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Syria asks Interpol to hand over critic
Syria has asked Interpol's office in France to hand over a former vice president for questioning on charges of treason and corruption.
Last Modified: 14 May 2006 13:05 GMT
Khaddam was a senior Syrian leader for three decades
Syria has asked Interpol's office in France to hand over a former vice president for questioning on charges of treason and corruption.

The summons for Abdul Halim Khaddam, 73, sent through Interpol's Damascus office, requests that he be turned over to Syrian authorities on charges that include inciting a foreign country to attack Syria.

A top member of Syria's ruling elite for nearly 30 years, Khaddam provoked an outcry in December when he told an interviewer that Bashar al-Assad, the Syrian president, had threatened Rafiq al-Hariri months before the former Lebanese prime minister was assassinated.

Assad has denied the allegation.

On Sunday, Hossam al-Deen Habash, the attorney who filed the lawsuit against Khaddam, told The Associated Press that if Khaddam does not return, he will be tried in absentia.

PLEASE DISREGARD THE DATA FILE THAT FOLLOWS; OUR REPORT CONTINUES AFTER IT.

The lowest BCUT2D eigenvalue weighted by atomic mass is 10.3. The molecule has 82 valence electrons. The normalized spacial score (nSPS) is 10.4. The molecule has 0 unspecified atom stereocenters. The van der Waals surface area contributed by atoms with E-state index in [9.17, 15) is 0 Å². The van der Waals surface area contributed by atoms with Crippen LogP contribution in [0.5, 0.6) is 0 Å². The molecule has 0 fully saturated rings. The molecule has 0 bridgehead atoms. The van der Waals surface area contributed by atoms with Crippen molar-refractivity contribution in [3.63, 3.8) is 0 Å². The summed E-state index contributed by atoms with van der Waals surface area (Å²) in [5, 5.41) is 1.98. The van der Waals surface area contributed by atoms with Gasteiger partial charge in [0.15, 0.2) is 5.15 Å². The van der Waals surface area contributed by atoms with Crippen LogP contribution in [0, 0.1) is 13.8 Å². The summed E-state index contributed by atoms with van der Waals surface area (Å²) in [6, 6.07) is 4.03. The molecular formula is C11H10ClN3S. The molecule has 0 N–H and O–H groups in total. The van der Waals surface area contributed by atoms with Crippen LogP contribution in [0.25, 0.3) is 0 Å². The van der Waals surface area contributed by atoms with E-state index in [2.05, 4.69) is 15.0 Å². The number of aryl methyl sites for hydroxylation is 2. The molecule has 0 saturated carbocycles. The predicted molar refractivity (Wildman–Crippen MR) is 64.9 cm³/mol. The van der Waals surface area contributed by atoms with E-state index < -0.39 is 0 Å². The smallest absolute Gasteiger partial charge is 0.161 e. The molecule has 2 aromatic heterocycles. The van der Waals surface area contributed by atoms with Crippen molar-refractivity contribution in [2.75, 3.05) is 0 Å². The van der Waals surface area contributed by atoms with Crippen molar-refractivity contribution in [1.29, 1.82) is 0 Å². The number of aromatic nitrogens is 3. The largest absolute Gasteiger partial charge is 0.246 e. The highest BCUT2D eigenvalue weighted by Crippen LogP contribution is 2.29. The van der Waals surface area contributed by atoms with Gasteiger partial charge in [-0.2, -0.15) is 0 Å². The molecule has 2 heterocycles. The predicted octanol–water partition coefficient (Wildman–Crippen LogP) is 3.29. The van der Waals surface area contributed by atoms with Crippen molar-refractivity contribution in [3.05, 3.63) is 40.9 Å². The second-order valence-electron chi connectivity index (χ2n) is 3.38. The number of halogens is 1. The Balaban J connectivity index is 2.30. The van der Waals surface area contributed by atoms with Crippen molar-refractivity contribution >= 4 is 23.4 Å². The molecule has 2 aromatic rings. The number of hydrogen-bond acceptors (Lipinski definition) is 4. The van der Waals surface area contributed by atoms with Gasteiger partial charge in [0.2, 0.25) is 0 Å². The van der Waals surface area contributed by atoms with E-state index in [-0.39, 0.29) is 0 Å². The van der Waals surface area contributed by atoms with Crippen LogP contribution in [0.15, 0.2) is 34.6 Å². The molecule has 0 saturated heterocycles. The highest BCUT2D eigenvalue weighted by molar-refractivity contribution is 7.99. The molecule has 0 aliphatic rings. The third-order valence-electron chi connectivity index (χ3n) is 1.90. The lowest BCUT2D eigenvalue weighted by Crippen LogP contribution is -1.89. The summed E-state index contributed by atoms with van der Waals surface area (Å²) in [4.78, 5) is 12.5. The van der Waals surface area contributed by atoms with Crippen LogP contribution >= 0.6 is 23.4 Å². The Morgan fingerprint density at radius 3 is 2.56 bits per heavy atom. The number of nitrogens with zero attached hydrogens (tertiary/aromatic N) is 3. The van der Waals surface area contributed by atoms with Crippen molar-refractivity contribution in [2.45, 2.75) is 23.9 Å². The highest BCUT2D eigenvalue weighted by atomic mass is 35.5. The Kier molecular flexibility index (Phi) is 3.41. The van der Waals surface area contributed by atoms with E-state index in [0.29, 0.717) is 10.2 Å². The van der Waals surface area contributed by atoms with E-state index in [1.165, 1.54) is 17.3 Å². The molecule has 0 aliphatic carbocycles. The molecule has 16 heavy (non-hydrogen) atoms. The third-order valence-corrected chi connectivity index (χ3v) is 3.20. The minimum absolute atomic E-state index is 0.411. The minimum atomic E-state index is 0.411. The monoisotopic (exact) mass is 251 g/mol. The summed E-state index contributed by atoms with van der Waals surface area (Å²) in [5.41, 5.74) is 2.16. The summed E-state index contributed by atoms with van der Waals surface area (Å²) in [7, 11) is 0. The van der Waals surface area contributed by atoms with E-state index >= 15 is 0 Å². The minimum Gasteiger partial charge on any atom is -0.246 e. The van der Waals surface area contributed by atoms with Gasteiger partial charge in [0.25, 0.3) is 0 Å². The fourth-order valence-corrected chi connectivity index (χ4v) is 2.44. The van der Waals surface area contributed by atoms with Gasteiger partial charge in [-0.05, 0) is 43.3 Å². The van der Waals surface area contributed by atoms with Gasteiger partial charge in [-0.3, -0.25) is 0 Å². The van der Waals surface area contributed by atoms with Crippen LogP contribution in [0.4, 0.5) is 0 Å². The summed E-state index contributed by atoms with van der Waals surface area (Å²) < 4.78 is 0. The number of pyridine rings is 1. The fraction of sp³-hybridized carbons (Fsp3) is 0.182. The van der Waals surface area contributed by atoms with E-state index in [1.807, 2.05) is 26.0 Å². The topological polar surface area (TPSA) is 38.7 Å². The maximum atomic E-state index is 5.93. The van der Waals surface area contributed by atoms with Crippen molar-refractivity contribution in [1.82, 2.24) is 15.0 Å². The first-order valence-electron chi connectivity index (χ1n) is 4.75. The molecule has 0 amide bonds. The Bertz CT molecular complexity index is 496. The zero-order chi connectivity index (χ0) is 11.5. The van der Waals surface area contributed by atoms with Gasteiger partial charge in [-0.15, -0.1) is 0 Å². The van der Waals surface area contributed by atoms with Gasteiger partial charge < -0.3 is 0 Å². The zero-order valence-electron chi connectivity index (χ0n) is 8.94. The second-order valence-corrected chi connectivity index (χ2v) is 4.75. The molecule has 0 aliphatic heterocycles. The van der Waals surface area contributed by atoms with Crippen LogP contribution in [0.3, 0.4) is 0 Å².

The summons is unlikely to be respected as Khaddam and his family have lived in France since he retired as vice president last summer.

Hopeful

But Habash was hopeful that France would respond positively, saying that turning over Khaddam would show "its respect for international justice and its refusal to harbor wanted persons".

Syria denies involvement in the
blast that killed al-Hariri in 2005

The Interpol request follows two earlier summons issued by a Syrian court.

The most recent, published in the government newspaper Tishrin on May 7, said that Khaddam, his wife and 23 family members - including sons, daughters and their husbands, as well as grandchildren - must appear in court in the northern town of Banias on June 12.

Syrian state media promptly denounced Khaddam, and Syrian legislators called for him to be prosecuted for treason.

Attorney Hossam al-Deen Habash said he had filed a lawsuit against Khaddam for providing a foreign country with "pretexts" to invade Syria and for establishing contacts with Israel.

Politics shift

Syria denies any involvement in the massive truck bombing that killed Hariri and 20 other people on February 14, 2005, in Beirut.

But Hariri's assassination triggered a major shift in Lebanese politics, which - along with international pressure - led Syria to withdraw its troops from Lebanon last year and ending nearly three-decades of domination of its smaller neighbor.

A Syrian military court charged Khaddam last month with plotting to take power and, in an apparent reference to the US, inciting a foreign attack against Syria.

Syrian authorities have seized real estate owned by Khaddam's son and registered in the names of some of his employees, the Tishrin newspaper reported on Sunday.

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